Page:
A Firsthand Look at the Glock 43 Single-stack 9x19mm Pistol


It’s mea culpa time.

I like Glocks and always have. In fact, I own four of them. A 26, 31, 17, and 32 in case you’re wondering. Yeah, I have a thing for .357 SIG. But I have to admit that when I heard about the new Glock 42 and 43 models, I had a ho-hum reaction. “Late to the party” would be the phrase that summed up my pre-existing emotions about the whole deal.

The reason I’ve bought all those other Glocks over the years is simple: they work. All the time. You can carry them, sweat on them, drop them, abuse them, and rarely, if ever, clean them—and they will go bang when you want. But, I have to admit, I don’t really like shooting them. The blocky shape and rough edges make them far less “comfortable” to shoot than other guns like Smith & Wesson M&Ps, Sig Sauers, Berettas, and the like.

You might think of the Glock 43 (right) as a Glock 26 (lelft) slim.
You might think of the Glock 43 (right) as a Glock 26 (left) gone slim. Image by Tom McHale.

Yesterday, at a pre-NRA Annual Meeting launch party, I had the opportunity to really check out and shoot the new 9x19mm compact Glock 43. I was pleasantly surprised, to say the least. I actually like this new compact Glock better than any of my existing Glocks. Why? Glock has discovered curves. For a small 9x19mm pistol weighing just over one pound, it’s surprisingly pleasant to shoot.

From a size perspective, the new Glock 43 is kind of like a Glock 26 sliced in half longitudinally. The two models’ length and height are almost identical. But the 43’s width is dramatically reduced, owing to the single-stack magazine design. This makes the G43 a great option for concealed carry. Yes, it’s big enough to use in an inside-the-waistband or outside-the-waistband holster without being weird. But it’s small enough to make a great ankle or pocket carry gun. Jacket or cargo pockets (with the right holster) would be no problem, and with the right pants, front pocket carry is not out of the question either.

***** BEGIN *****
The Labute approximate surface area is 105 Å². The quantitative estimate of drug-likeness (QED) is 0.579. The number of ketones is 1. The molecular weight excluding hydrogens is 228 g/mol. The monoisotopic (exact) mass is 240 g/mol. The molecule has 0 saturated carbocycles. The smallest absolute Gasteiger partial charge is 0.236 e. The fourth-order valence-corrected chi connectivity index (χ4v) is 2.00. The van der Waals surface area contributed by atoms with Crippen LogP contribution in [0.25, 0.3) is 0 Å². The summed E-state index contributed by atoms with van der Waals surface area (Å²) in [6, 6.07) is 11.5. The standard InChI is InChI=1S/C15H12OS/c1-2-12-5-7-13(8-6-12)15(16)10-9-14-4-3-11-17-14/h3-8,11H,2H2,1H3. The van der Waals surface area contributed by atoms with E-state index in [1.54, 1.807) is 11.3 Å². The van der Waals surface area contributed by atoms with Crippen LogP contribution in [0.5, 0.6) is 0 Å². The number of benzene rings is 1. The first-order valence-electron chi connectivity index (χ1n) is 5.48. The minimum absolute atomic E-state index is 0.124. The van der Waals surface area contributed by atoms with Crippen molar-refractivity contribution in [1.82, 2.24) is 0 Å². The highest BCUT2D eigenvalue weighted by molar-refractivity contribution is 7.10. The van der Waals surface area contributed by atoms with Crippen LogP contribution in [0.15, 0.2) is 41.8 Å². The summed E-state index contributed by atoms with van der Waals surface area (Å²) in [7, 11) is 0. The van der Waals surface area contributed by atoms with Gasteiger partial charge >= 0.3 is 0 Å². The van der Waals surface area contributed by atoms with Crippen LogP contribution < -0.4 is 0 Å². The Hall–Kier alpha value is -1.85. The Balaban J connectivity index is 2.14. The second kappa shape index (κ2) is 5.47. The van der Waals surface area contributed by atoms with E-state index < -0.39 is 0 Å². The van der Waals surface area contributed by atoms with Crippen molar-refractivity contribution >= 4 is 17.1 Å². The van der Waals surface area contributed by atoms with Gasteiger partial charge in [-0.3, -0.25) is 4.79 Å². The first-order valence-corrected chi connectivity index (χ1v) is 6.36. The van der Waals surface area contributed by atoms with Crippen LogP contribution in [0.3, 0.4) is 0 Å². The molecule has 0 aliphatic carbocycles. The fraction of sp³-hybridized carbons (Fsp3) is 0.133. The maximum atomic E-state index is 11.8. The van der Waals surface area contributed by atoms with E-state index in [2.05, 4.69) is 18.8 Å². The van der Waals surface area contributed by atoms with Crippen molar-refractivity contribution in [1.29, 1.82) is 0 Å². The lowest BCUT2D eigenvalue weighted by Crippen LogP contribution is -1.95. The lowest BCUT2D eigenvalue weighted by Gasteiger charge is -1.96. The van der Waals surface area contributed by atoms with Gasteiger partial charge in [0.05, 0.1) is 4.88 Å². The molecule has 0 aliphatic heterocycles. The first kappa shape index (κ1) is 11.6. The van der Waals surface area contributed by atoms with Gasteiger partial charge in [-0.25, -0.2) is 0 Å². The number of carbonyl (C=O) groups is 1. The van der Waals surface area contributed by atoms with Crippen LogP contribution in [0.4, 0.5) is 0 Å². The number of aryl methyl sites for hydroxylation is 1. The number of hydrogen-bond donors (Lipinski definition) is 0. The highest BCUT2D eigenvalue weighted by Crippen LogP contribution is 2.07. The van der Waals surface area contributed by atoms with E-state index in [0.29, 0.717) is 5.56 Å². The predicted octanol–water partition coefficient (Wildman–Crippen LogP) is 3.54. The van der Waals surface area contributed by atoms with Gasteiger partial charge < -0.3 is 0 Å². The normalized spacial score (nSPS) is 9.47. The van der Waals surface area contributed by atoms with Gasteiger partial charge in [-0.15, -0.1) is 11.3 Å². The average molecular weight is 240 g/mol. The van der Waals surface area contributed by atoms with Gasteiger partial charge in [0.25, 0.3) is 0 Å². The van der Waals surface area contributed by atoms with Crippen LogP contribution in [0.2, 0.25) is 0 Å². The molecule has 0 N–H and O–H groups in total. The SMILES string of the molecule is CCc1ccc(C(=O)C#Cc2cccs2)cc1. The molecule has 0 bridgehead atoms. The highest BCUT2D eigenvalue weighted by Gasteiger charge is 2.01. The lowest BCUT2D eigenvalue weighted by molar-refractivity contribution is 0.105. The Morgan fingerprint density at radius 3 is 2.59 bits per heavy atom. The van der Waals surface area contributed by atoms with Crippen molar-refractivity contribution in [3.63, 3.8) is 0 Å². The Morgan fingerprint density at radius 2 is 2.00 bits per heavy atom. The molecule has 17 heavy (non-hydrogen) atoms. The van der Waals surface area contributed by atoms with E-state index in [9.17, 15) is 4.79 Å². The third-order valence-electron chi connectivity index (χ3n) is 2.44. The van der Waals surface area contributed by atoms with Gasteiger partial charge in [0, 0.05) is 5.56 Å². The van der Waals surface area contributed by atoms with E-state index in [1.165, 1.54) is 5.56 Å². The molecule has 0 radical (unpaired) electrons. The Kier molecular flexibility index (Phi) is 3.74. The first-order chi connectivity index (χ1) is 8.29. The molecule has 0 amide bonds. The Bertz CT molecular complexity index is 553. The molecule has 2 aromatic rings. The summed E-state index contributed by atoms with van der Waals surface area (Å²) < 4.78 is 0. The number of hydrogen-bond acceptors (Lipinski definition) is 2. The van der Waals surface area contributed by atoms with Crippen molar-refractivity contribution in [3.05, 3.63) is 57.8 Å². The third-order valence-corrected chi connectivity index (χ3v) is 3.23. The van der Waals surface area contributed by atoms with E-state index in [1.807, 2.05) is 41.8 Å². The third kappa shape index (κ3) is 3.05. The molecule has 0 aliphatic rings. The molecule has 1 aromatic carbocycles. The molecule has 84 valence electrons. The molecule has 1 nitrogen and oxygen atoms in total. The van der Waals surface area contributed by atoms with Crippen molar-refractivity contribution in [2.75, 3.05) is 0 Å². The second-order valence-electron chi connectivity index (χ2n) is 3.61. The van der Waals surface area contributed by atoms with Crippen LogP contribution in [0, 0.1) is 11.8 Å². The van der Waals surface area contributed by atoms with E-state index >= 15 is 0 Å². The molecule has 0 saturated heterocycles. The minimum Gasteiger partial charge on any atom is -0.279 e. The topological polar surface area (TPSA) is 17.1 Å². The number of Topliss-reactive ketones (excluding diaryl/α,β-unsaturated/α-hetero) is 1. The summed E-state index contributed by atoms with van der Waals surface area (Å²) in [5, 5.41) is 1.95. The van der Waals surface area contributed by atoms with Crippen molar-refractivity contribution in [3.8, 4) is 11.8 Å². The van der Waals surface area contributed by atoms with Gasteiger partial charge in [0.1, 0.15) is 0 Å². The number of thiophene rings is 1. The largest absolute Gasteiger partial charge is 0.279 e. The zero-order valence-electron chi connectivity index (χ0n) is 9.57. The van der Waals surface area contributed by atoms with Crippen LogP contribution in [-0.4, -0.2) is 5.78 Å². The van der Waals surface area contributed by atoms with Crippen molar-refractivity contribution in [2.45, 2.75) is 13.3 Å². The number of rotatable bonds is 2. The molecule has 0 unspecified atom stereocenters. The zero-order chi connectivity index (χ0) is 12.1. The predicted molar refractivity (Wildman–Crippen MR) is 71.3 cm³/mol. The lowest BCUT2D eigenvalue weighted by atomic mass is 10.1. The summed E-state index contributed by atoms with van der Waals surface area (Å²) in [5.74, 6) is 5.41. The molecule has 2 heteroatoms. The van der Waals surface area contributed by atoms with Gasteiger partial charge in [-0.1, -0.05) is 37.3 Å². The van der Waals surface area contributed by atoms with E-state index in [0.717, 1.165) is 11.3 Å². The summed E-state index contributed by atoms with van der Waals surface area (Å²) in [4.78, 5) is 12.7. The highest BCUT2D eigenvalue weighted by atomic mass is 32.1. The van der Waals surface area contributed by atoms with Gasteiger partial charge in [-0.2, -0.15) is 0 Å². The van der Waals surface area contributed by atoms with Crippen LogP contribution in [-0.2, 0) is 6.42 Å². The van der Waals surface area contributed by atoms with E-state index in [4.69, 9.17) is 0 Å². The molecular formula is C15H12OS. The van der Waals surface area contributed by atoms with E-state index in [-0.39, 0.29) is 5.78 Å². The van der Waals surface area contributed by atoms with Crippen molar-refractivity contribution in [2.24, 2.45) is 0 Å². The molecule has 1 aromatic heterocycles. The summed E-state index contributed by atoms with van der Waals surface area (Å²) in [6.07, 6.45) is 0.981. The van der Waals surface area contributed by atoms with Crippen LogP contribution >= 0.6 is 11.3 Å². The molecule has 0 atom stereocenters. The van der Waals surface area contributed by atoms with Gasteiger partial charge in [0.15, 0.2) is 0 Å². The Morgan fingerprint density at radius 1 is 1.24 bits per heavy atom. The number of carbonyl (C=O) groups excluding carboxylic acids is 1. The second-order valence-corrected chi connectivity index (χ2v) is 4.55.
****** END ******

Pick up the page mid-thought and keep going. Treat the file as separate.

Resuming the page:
To get a bit more into the weeds on the specs, you can envision the size of the Glock 43 as a Glock 42 expanded just barely enough to fit a 9x19mm cartridge. The grip is a bit longer, as it needs to be to fit a 9mm Luger instead of a 9mm Kurz, or .380 ACP. The ejection port is also a bit longer as the brass flinging out is a tad longer than that of the .380 ACP. All of this results in a gun that is 8mm, or 5/16 inches longer than the Glock 42. It’s also ⅛ of an inch wider and 5/64 of an inch taller.

The controls are all Glock and you’ll be right at home if you’ve ever used other Glocks. The magazine release is reversible and the slide stop lever is just where you would expect. Takedown is the same. Pull the trigger on an empty gun, depress the two takedown slide levers, and move the slide assembly off the front of the frame. Inside there are no surprises. A captive dual recoil spring, just like other Generation 4 models, snaps into place as expected.

Like the Glock 42, and all other big-brother Glocks, the 43 has real sights, not dinky machined-into-the-slide sights. They’re standard Glock front dot with rear notch outlined by a square “U” shaped white line. All are dovetailed so you can install night sights or different sight options to your preference.

The Glock 43 comes with two magazines with six-round capacities. One has a flat base while the second had a finger hook on the bottom of the magazine. With my large-sized hands, I was able to get all three fingers on the grip when shooting with the “finger hook” magazine. When using the flat magazine, I could fit two fingers and had to curl my pinky under the base of the grip. Those with smaller hands might be able to get three fingers on with the flat magazine. Speaking of magazines, they drop freely and easily upon activation of the magazine release button.